Where is Hiroshima?

Hiroshima Prefecture is situated in the southwestern part of Japan’s main island of Honshu with a total land area of 8,479km2 and a population of about 2.9 million people. The prefecture’s geography is generally mountainous. The Western Chugoku Mountain Range is comprised of a series of mountains at least 1,000 meters in elevation in the northern part of the prefecture. In addition, clear river gorges, scenic new growth in the spring, and the beautiful colors of fall spread over a vast area. To the south, the prefecture borders the Seto Inland Sea, an area dotted with countless islands both large and small creating a panorama of island beauty.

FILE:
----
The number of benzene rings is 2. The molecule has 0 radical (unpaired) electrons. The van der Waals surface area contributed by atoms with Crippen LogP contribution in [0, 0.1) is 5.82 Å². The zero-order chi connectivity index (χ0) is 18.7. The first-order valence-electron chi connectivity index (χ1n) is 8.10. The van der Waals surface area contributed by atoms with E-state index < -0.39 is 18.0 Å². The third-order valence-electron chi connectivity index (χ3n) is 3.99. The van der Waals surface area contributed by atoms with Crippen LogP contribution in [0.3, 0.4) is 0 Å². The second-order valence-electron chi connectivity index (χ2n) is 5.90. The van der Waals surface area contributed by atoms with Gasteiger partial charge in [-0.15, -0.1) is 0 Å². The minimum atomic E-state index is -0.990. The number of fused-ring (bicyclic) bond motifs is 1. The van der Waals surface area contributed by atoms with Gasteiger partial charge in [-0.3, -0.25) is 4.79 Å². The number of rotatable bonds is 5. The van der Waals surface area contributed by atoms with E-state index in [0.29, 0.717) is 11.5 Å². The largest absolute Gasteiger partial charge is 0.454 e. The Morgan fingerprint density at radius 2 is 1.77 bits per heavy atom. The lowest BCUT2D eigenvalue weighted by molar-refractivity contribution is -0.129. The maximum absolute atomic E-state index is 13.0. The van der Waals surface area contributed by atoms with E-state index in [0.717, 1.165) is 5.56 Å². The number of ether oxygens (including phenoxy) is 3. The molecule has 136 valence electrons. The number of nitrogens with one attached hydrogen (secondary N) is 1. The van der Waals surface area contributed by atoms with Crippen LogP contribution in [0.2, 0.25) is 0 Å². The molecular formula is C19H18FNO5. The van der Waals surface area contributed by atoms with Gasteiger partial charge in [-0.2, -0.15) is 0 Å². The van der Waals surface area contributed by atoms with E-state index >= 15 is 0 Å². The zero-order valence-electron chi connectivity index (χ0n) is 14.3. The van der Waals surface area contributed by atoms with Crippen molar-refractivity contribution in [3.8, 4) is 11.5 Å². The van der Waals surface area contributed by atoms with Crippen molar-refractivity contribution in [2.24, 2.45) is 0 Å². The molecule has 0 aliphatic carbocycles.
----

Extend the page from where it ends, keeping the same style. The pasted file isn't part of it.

The weather in Hiroshima

The climate of Hiroshima, a Japanese city in the southwestern part of Honshu Island, is temperate humid, with quite mild winters, and muggy and rainy summers. Like the rest of Japan, the city is affected by the monsoon circulation: in winter the northwest cold currents prevail, while in summer they are replaced by hot and humid currents of tropical origin. The town is located on the coast, in the Seto Inland Sea, a short distance from the islands of Shikoku and Kyushu. In winter there are fairly mild periods, with highs above 10 °C (50 °F), alternating with cold periods, with wind and rain, highs around 5/7 °C (41/45 °F) or less, and possible falls of sleet or snow. Snowfalls, however, are generally light, as are nocturnal frosts.
Summers are hot and humid; there can be periods of good weather, with maximum temperatures around 35 °C (95 °F), tropical nights and high humidity, but also periods of bad weather, due to the summer monsoon. August is the hottest month, both for the thermal inertia of the sea, and for the lower frequency of periods of bad weather.

MAX 50
MIN 36


Hiroshima Peace Memorial Park